Each general conference of The Church of Jesus Christ of Latter-day Saints constitutes another milestone in the continuing growth and development of this international institution with a worldwide message.

So it was with the church's 165th Annual General Conference this past weekend with the formal sustaining of President Gordon B. Hinckley as the faith's 15th president and the calling or elevation of six general authorities.Elder Henry B. Eyring, who had been serving in the First Quorum of the Seventy, was called to serve as a member of the Council of the Twelve Apostles. Elevated from the Second Quorum of the Seventy to the First Quorum were Elders David E. Sorensen, Jay E. Jensen, and John B. Dickson. Also called to the First Quorum was W. Craig Zwick of Salt Lake City. Named to the Second Quorum was Bruce D. Porter of Provo.

Among other conclusions that can be drawn from these appointments is the great emphasis the LDS Church puts on education - a characteristic that has marked the church from its beginnings.

As the newest member of the Quorum of the Twelve, former Ricks College President Eyring joins former Brigham Young University presidents Dallin H. Oaks and Jeffrey R. Holland as well as Elder Boyd K. Packer, former supervisor of LDS Seminaries and Institutes of Religion, and Elder Neal A. Maxwell, former Church commissioner of education. Elder Jensen has served as director of curriculum for the Church Educational System, while Elder Porter is an associate professor at BYU.

By personal example, these men and many of their associates in the various councils of the church have lived as well as taught the key principles that knowledge is eternal, that learning plays a vital role in the spiritual and moral as well as the intellectual development of humankind, and that more education should be accompanied by more righteous living.

Indeed, as the Encyclopedia of Mormonism notes, "members of The Church of Jesus Christ of Latter-day Saints who have earned advanced degrees are more likely to be deeply involved in religious practices and activity in the Church, both from a personal standpoint and in rendering service in their Church."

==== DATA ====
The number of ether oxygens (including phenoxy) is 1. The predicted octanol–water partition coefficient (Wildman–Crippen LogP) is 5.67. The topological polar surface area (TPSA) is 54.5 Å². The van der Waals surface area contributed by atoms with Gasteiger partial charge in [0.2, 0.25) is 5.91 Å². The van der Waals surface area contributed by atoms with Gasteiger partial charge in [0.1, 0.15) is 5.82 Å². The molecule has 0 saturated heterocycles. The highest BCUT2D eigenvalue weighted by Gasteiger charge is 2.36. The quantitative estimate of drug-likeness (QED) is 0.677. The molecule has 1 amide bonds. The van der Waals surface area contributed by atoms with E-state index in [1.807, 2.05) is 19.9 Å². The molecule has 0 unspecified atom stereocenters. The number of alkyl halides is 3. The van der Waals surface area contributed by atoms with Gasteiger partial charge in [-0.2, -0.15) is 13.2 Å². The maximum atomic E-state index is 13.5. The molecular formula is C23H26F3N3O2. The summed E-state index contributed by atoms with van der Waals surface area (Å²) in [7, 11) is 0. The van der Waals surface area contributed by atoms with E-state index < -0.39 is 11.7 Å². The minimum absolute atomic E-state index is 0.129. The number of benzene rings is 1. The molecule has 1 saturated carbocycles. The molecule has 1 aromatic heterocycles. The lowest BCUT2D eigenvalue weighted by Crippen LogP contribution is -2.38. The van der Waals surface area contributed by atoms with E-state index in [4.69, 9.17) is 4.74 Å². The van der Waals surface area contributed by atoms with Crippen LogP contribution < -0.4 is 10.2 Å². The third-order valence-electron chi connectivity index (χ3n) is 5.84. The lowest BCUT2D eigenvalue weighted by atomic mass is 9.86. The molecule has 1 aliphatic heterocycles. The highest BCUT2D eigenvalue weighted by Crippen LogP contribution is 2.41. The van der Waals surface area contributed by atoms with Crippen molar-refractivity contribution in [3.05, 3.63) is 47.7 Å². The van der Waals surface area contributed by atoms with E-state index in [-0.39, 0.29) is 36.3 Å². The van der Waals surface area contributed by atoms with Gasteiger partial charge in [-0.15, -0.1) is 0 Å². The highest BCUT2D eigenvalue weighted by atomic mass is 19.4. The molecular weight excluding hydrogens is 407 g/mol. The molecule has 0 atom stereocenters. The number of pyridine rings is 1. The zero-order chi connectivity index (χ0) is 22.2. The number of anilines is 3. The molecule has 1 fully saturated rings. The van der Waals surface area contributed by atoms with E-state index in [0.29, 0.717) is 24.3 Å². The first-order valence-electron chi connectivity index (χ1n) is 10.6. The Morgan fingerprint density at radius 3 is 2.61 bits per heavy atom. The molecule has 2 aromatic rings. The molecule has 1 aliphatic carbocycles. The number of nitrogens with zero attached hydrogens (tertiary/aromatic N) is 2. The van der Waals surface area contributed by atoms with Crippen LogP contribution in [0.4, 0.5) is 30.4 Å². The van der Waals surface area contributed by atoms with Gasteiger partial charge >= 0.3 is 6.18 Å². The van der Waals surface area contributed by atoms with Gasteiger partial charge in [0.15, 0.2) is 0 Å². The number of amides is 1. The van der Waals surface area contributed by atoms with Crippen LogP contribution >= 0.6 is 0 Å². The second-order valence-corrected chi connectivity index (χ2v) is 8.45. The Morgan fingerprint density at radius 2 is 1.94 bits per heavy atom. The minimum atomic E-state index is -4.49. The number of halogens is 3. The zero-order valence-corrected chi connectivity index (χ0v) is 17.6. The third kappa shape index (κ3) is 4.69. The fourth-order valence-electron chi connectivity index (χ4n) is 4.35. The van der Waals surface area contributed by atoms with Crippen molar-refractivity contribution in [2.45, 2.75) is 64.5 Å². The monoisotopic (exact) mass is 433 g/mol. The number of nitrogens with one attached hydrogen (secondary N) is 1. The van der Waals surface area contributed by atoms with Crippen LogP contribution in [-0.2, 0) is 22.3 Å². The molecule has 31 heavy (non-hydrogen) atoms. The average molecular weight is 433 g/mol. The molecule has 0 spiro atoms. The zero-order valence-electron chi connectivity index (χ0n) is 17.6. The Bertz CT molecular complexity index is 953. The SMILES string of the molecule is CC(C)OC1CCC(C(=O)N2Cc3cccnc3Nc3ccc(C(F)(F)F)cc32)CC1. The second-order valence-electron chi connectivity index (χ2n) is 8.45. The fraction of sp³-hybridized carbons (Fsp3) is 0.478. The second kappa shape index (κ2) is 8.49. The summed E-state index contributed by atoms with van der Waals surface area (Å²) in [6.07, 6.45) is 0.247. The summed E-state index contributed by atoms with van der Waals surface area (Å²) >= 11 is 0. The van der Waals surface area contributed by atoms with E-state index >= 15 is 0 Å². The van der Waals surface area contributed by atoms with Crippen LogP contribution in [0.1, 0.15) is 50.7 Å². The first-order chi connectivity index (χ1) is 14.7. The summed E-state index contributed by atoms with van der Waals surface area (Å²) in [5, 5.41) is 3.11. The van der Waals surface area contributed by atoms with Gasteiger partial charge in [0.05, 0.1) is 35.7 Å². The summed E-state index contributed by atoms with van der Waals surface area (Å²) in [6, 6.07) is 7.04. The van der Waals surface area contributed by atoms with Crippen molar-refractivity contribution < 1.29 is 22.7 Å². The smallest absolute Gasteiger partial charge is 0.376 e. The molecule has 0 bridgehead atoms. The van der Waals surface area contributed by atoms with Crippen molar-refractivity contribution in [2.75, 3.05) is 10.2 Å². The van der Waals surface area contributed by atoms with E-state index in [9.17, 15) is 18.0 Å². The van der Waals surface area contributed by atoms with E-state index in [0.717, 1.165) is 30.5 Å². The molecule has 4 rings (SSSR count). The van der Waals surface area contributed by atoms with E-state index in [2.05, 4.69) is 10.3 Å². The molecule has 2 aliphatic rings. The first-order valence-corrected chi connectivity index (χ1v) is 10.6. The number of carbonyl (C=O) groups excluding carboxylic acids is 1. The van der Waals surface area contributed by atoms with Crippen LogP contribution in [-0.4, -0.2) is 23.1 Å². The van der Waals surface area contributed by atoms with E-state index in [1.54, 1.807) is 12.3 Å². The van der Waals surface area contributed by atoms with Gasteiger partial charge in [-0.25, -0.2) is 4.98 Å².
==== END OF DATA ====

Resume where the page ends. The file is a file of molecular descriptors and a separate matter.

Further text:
Another significant point about the past weekend's general conference involves the well-known trend by which the LDS Church becomes larger and its membership more far-flung.

Since 1980, total membership has increased from 4,638,861 to 9,024,569 today. With greater growth comes greater challenges.

One of those challenges, as the gospel of Christ is spread to more parts of the world, is to learn to love people everywhere just as the Savior himself loves them.

Another challenge, as the LDS Church acquires more new members with increasingly diverse backgrounds and personal circumstances, is to maintain unity of principle and purpose.

Both challenges can be mastered if people everywhere look beneath their surface differences and see each other as they really are - all children of the same Eternal Father who requires us to love each other as He loves all of us.

The extent to which this task is accomplished is the extent to which future general conferences will continue to mark the progress of the LDS Church not just through numerical growth but through the spiritual advancement of its individual members.